Most of the Doi Phahom Pok National Park consists of mountains, part of Phee Paan Naam Mountain Range with altitudes ranging from 400-2,285 including Doi Bhoo Muen, Doi Ang Khang (origin of Mae Faang River) and Doi Phahom Pok.
The weather is pleasant all year round (25.4บC average). During November to February the average temperature is between 13 and 19บC. Above 1800 meters the temperature can be much lower in the winter and Doi Pha Hom Pok can be as cold as 2 Celsius.
The National Park is rich with lush vegetation, home to various species of wild animals and a colourful variety of birds. The forests cover both sides of the border between Thailand and Myanmar with many kinds of economically valuable trees such as Malabar Ironwood, Yang, Burmese Ebony and Teak wood.
Barking Deer, Wild Boar Loris, Jungle Fowl, Pythons and Mountain Goat live in the area as well as birds such as Turtle Dove and Purple Cochoa, which is found only in Northern Thailand. Nearly extinct butterflies such as Imperial Butterfly, Kaiser Butterfly and Phutan Butterfly are also to be glimpsed if very lucky.
In fact, the Kaiser Butterfly only exists in very limited numbers from Nepal and Northern Myanmar , across to Hubei and Sichuan in China. Doi Phahom Pok is the only place in Thailand where it's been found in any considerable number. However, as its population worldwide has dwindled rapidly, so too in Thailand - owing to its exceptional beauty, which has led to it being in great demand by collectors. No more than 10 years ago, locals were being offered 20-30 Thousand Baht for each specimen they could bring in!
Besides its fresh and cool weather, Doi Phahom Pok National Park has spectacular waterfalls, caves, and hot springs. The main attractions are Taad Mhork Waterfall, Pong Naam Daang Waterfall, Doi Phahom Pok, Huay Born Cave and Hot Spring. Things to do include; mountain climbing, picnicking, forest trekking, cave exploring, bird watching and nature sightseeing. There are campsites, sauna rooms, restaurants, and shops available around the headquarters.
Doi Phahom Pok rises to 2285 meters and actually straddles the northern border of Thailand and Myanmar. "Pha Hom Pok" in Thai means ‘warm blanket covering or protecting' referring to the thick virgin forest; with trees covered by moss, fern, and lichen. There are rare orchid plants on the mountain and over 200 types of birds.
The route to the mountain top is so steep that it's considered as a "Mon Wad Jai" (a mountain that challenges those who think they can reach the top). At the peak, stunning scenery awaits. The "Talay Mhork" (Fog Sea) especially in the misty cold season will take your breath away – after you recover it from the arduous climb up in the first place!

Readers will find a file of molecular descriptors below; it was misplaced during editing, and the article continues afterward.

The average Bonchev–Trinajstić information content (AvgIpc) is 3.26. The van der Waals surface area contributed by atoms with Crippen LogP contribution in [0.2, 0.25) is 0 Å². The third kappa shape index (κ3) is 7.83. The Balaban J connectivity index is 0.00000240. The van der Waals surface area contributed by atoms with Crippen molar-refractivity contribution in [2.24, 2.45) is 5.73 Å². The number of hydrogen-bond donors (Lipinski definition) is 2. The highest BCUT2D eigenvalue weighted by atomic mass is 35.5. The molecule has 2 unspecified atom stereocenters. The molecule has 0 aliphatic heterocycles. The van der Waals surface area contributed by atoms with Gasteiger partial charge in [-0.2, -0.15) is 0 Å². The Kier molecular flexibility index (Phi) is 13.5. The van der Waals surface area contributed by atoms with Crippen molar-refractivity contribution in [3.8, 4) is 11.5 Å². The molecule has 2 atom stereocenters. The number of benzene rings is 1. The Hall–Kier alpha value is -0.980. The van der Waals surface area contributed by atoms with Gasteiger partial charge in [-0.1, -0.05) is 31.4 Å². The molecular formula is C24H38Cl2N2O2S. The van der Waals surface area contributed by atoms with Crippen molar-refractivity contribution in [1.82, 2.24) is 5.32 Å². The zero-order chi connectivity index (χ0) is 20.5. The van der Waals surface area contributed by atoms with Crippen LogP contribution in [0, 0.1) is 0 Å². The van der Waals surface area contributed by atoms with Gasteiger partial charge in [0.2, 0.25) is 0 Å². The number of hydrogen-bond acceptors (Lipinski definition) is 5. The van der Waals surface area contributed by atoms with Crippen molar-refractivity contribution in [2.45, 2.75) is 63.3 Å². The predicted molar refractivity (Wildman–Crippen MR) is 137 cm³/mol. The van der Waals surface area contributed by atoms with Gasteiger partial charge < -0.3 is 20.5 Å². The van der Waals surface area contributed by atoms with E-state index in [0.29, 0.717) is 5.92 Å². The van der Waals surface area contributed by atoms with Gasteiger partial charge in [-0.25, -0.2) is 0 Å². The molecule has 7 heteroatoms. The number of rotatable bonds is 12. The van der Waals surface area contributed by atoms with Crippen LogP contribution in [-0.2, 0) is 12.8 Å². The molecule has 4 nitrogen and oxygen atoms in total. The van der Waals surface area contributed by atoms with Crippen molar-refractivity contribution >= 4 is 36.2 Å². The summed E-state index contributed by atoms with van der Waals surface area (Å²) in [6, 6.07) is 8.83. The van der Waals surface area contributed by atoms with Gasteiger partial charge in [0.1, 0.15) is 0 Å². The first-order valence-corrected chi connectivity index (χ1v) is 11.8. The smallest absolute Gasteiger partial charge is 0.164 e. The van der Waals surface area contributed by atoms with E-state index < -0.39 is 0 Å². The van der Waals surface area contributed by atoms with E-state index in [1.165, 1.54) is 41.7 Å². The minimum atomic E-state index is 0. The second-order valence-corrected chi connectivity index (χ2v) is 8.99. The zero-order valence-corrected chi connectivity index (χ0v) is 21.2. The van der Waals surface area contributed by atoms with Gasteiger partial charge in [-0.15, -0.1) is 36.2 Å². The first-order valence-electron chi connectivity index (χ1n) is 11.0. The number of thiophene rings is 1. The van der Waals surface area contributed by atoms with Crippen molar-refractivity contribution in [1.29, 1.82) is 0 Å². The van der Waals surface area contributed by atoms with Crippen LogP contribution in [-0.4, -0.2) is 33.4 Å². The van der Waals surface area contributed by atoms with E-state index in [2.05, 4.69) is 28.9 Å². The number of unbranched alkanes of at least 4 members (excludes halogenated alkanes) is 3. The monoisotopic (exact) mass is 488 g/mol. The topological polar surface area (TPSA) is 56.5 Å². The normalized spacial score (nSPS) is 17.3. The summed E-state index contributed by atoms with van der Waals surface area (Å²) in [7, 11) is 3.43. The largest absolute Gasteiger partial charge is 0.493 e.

The 5 km Gew Lom Trail is the most comfortable route to climb to the top. At the starting point there is a campsite. It is necessary to ask permission and pay the National Park entrance fee at the park's headquarters first. You can then either drive to the trail head and campsite (it's a dirt side road that is pretty steep and windy, so a 4WD vehicle is recommended – ask at the office for directions) or you can hike there from the entrance – its about 6 hours.
Hot Springs - If you climbed the mountain or hiked in the park, you will be glad to know that near the park office you can relax and enjoy a mineral bath, boasted to be unique, since to get at the hottest water they have to dig 150 meters into the sub-soil. At that depth, the water temperature is 100o C, but up on the surface it's maintained at 40o C before being released as a hot spring for visitors to bathe in. But that's only part of it - Visitors are also offered the further luxury of a traditional massage parlour, with services rendered by a group of well-trained locals. - Sabai mak mak!
Huay Born Cave is a big cave, 20-30 meters wide, which consists of many wonderful stalagmites and stalactites in all kinds of weird and wonderful shapes and colours. There are two entrances to the cave lying about 150 meters apart. About ten further smaller caves are in the close proximity. The cave is located about 12 kms from Faang and about 4 km from the Hot-mineral Water Pond and is easily approachable on foot.
Pong Naam Daang Waterfall is one of the most beautiful in the park with consistent flow all the year round. It is located in the same area as the National Park Management Office.
Taad Mhork Waterfall is located 4 km north of Mae Ai close to the main road (route 1089). Glassy vapour spreading all over the surrounding cliffs give it a mystical feeling.